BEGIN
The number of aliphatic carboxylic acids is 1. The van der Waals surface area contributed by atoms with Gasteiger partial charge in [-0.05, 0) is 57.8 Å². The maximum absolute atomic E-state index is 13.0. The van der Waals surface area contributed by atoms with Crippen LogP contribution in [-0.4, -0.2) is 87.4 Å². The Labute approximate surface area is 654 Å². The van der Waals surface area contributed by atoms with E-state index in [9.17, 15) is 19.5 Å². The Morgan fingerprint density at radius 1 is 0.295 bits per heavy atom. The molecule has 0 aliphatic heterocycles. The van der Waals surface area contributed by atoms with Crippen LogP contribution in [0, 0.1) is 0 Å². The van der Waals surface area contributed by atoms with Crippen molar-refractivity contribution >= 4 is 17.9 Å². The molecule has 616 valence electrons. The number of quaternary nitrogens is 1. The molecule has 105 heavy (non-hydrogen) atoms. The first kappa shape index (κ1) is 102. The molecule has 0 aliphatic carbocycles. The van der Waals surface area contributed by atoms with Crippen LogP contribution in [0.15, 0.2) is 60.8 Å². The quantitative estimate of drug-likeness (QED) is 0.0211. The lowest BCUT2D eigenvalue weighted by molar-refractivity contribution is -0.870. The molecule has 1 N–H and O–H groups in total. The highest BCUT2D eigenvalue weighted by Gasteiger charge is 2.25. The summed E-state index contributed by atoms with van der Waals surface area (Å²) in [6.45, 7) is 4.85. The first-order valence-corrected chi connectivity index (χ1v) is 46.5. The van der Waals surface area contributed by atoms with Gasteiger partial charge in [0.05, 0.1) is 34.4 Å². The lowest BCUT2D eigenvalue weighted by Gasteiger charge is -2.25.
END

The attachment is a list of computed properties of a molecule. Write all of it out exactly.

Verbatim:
The number of aliphatic carboxylic acids is 1. The van der Waals surface area contributed by atoms with Gasteiger partial charge in [-0.05, 0) is 57.8 Å². The maximum absolute atomic E-state index is 13.0. The van der Waals surface area contributed by atoms with Crippen LogP contribution in [-0.4, -0.2) is 87.4 Å². The Labute approximate surface area is 654 Å². The van der Waals surface area contributed by atoms with E-state index in [9.17, 15) is 19.5 Å². The Morgan fingerprint density at radius 1 is 0.295 bits per heavy atom. The molecule has 0 aliphatic heterocycles. The van der Waals surface area contributed by atoms with Crippen LogP contribution in [0, 0.1) is 0 Å². The van der Waals surface area contributed by atoms with Crippen molar-refractivity contribution >= 4 is 17.9 Å². The molecule has 616 valence electrons. The number of quaternary nitrogens is 1. The molecule has 105 heavy (non-hydrogen) atoms. The first kappa shape index (κ1) is 102. The molecule has 0 aliphatic carbocycles. The van der Waals surface area contributed by atoms with Crippen LogP contribution in [0.15, 0.2) is 60.8 Å². The quantitative estimate of drug-likeness (QED) is 0.0211. The lowest BCUT2D eigenvalue weighted by molar-refractivity contribution is -0.870. The molecule has 1 N–H and O–H groups in total. The highest BCUT2D eigenvalue weighted by Gasteiger charge is 2.25. The summed E-state index contributed by atoms with van der Waals surface area (Å²) in [6.45, 7) is 4.85. The first-order valence-corrected chi connectivity index (χ1v) is 46.5. The van der Waals surface area contributed by atoms with Gasteiger partial charge in [0.05, 0.1) is 34.4 Å². The lowest BCUT2D eigenvalue weighted by Gasteiger charge is -2.25.